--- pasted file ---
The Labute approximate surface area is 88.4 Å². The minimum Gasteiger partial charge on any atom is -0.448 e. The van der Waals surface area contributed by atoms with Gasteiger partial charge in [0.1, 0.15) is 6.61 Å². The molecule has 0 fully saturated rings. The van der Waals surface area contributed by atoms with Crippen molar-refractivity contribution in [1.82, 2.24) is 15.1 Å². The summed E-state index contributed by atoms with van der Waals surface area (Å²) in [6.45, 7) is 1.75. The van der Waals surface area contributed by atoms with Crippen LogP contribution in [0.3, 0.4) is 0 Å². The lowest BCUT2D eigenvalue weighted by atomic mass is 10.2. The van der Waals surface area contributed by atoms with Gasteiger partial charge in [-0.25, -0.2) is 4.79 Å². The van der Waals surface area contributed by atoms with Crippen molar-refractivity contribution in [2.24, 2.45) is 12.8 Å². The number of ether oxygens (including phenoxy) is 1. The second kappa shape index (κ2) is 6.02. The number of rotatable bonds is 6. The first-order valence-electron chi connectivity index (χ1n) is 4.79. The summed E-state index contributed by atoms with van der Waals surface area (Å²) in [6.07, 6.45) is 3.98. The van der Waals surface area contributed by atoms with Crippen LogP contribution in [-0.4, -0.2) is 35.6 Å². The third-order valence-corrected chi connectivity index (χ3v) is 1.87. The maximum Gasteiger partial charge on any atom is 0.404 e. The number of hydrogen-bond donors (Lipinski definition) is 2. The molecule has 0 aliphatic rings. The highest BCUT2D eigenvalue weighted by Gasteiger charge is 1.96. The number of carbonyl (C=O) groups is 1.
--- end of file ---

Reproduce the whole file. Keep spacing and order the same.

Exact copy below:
The Labute approximate surface area is 88.4 Å². The minimum Gasteiger partial charge on any atom is -0.448 e. The van der Waals surface area contributed by atoms with Gasteiger partial charge in [0.1, 0.15) is 6.61 Å². The molecule has 0 fully saturated rings. The van der Waals surface area contributed by atoms with Crippen molar-refractivity contribution in [1.82, 2.24) is 15.1 Å². The summed E-state index contributed by atoms with van der Waals surface area (Å²) in [6.45, 7) is 1.75. The van der Waals surface area contributed by atoms with Crippen LogP contribution in [0.3, 0.4) is 0 Å². The lowest BCUT2D eigenvalue weighted by atomic mass is 10.2. The van der Waals surface area contributed by atoms with Gasteiger partial charge in [-0.25, -0.2) is 4.79 Å². The van der Waals surface area contributed by atoms with Crippen molar-refractivity contribution in [2.24, 2.45) is 12.8 Å². The number of ether oxygens (including phenoxy) is 1. The second kappa shape index (κ2) is 6.02. The number of rotatable bonds is 6. The first-order valence-electron chi connectivity index (χ1n) is 4.79. The summed E-state index contributed by atoms with van der Waals surface area (Å²) in [6.07, 6.45) is 3.98. The van der Waals surface area contributed by atoms with Crippen LogP contribution in [-0.4, -0.2) is 35.6 Å². The third-order valence-corrected chi connectivity index (χ3v) is 1.87. The maximum Gasteiger partial charge on any atom is 0.404 e. The number of hydrogen-bond donors (Lipinski definition) is 2. The molecule has 0 aliphatic rings. The highest BCUT2D eigenvalue weighted by Gasteiger charge is 1.96. The number of carbonyl (C=O) groups is 1.